After the Edmonton Oilers couldn't reach a new deal with their franchise face and fan favorite, they dealt the star forward to the Isles just minutes before Tuesday's 3 p.m. ET mark. The Oilers received prospects Robert Nilsson and Ryan O'Marra -- both first-round draft picks -- and a first-round selection in this year's draft.
A tearful Smyth spoke to reporters on Wednesday at Edmonton International Airport, where he and his family were preparing to board a flight for New York. Smyth is expected to be in the Islanders' lineup Thursday night when they host the St. Louis Blues.
"I just wanted to say thanks to everybody," Smyth said. "This is not what my family and I had in store. I'd just like to thank the Edmonton Oilers organization for the opportunity to play in the NHL. It's a privilege to play in the NHL. It's an honor.
"I never thought it would come to this day," Smyth added. "I've got to turn the page and start a new chapter in life. The New York Islanders have given me that opportunity and I thank them for this. I'm going to go there and do my best and make the playoffs and win that [Stanley] Cup, so I can bring it down here to Edmonton -- because that's where my heart is."
Smyth also said he had no hard feelings against GM Kevin Lowe or the Oilers organization for how things played out. He declined comment Tuesday, saying he did not want to take away any attention from Mark Messier Night in Edmonton.
Smyth's agent Don Meehan said Tuesday that he and the Oilers talked over the last 24 hours but couldn't get a deal done.
"I'm surprised actually given what Ryan is to the community and what he has been to the franchise," Meehan said. "But I understand that with all due respect they have the ability to make these decisions and that's what management has to do in these circumstances."
Smyth, 31, is making $3.5 million this season and is due to become an unrestricted free agent on July 1, meaning the Oilers were at risk of losing him for nothing in the offseason. It's believed he had been hoping for a long-term deal with the Oilers worth at least $5 million a season.
Smyth led the Oilers in scoring this season with 31 goals and 22 assists in 53 games. But the Oilers are facing long odds to reach the playoffs. Heading into Tuesday's game against Phoenix, they trailed the Calgary Flames by nine points for the final playoff berth in the Western Conference. New York sat in seventh place in the East after Tuesday's action.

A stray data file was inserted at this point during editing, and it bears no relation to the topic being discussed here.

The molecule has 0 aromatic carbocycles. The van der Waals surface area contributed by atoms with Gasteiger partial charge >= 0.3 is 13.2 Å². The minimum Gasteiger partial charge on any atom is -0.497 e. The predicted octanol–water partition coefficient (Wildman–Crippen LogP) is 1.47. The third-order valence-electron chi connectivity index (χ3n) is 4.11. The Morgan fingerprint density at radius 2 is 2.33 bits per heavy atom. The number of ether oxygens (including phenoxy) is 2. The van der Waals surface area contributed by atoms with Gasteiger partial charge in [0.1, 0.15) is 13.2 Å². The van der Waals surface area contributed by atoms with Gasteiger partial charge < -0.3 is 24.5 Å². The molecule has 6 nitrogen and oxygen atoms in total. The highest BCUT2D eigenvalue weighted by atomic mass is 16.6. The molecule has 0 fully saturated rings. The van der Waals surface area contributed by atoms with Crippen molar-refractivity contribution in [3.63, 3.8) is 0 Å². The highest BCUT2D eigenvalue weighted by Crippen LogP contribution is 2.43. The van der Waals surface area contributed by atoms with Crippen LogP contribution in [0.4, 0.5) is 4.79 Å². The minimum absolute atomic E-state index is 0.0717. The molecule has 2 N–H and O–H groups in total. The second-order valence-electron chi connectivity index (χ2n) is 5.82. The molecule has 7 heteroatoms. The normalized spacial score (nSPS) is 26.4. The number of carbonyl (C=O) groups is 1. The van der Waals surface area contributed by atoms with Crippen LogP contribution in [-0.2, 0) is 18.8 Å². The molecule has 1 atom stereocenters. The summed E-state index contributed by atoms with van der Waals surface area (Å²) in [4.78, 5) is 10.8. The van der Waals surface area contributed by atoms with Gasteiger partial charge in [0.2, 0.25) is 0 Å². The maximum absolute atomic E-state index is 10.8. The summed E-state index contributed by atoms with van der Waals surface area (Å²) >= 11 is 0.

Smyth didn't have the look of a player that was about to be dealt during the pregame skate in the morning. He skated hard through drills and joked with his teammates. While taking off his equipment, he carefully examined a white board outlining the schedule for Mark Messier's number retirement ceremony later Tuesday.
The addition of Smyth could be just the lift the Islanders need to make a strong Stanley Cup run, coach Ted Nolan said on Wednesday.
Nolan said the acquisition had lifted morale in the Islanders' locker room.
"I mentioned to a couple of guys that we got Ryan, and the excitement on their faces and the smile on their faces, they looked like six-year-old kids back in junior hockey," said Nolan in a conference call.
Smyth's leadership qualities would be a real asset to his new team, he added.
"Probably the most important thing is his demeanour and his attitude and his character inside that dressing room," the Islanders' first-year coach said.
It is arguably the biggest trade the Oilers have made since sending Messier to the New York Rangers in 1991. While they dealt players like Doug Weight and Jason Arnott after that, neither player was beloved like Smyth in Edmonton.
A native of nearby Banff, Smyth was drafted by the Oilers sixth overall in 1994 and had spent his entire career with the team. He is known for his tough, gritty play in front of the net, where he has a knack for drawing penalties or tipping in shots.
"I think Ryan offers a lot to a franchise, I think he offers a great deal to any competitive team within the league," Meehan. "Yes, there was a degree of compromise and I'll convey to you that both sides compromised throughout this process but not to the degree where we both felt comfortable that we could come to a deal."
Information from The Associated Press and Reuters was used in this report.